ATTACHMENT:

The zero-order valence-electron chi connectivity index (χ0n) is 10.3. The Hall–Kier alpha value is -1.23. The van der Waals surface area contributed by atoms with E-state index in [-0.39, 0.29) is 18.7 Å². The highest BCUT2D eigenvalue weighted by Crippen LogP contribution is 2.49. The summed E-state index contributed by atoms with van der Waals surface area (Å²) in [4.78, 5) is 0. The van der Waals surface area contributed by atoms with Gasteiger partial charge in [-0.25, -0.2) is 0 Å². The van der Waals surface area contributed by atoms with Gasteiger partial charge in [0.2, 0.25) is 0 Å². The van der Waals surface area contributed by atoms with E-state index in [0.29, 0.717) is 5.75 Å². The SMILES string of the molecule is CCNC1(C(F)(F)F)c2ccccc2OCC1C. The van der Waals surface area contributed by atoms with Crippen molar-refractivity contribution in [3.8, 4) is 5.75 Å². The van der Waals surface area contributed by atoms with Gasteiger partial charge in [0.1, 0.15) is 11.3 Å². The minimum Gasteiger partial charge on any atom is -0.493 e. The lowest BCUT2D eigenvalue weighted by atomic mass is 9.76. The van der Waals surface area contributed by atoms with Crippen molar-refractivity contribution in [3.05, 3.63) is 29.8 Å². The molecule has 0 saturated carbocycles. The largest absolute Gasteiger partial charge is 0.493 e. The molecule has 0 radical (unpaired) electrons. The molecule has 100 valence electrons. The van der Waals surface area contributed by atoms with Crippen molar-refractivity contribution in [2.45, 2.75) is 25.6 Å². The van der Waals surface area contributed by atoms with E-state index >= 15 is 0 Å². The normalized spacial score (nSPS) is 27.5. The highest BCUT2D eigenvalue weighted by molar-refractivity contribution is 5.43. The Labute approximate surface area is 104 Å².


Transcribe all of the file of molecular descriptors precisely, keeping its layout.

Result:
The zero-order valence-electron chi connectivity index (χ0n) is 10.3. The Hall–Kier alpha value is -1.23. The van der Waals surface area contributed by atoms with E-state index in [-0.39, 0.29) is 18.7 Å². The highest BCUT2D eigenvalue weighted by Crippen LogP contribution is 2.49. The summed E-state index contributed by atoms with van der Waals surface area (Å²) in [4.78, 5) is 0. The van der Waals surface area contributed by atoms with Gasteiger partial charge in [-0.25, -0.2) is 0 Å². The van der Waals surface area contributed by atoms with Gasteiger partial charge in [0.2, 0.25) is 0 Å². The van der Waals surface area contributed by atoms with E-state index in [0.29, 0.717) is 5.75 Å². The SMILES string of the molecule is CCNC1(C(F)(F)F)c2ccccc2OCC1C. The van der Waals surface area contributed by atoms with Crippen molar-refractivity contribution in [3.8, 4) is 5.75 Å². The van der Waals surface area contributed by atoms with Gasteiger partial charge in [0.1, 0.15) is 11.3 Å². The minimum Gasteiger partial charge on any atom is -0.493 e. The lowest BCUT2D eigenvalue weighted by atomic mass is 9.76. The van der Waals surface area contributed by atoms with Crippen molar-refractivity contribution in [3.05, 3.63) is 29.8 Å². The molecule has 0 saturated carbocycles. The largest absolute Gasteiger partial charge is 0.493 e. The molecule has 0 radical (unpaired) electrons. The molecule has 100 valence electrons. The van der Waals surface area contributed by atoms with Crippen molar-refractivity contribution in [2.45, 2.75) is 25.6 Å². The van der Waals surface area contributed by atoms with E-state index >= 15 is 0 Å². The normalized spacial score (nSPS) is 27.5. The highest BCUT2D eigenvalue weighted by molar-refractivity contribution is 5.43. The Labute approximate surface area is 104 Å².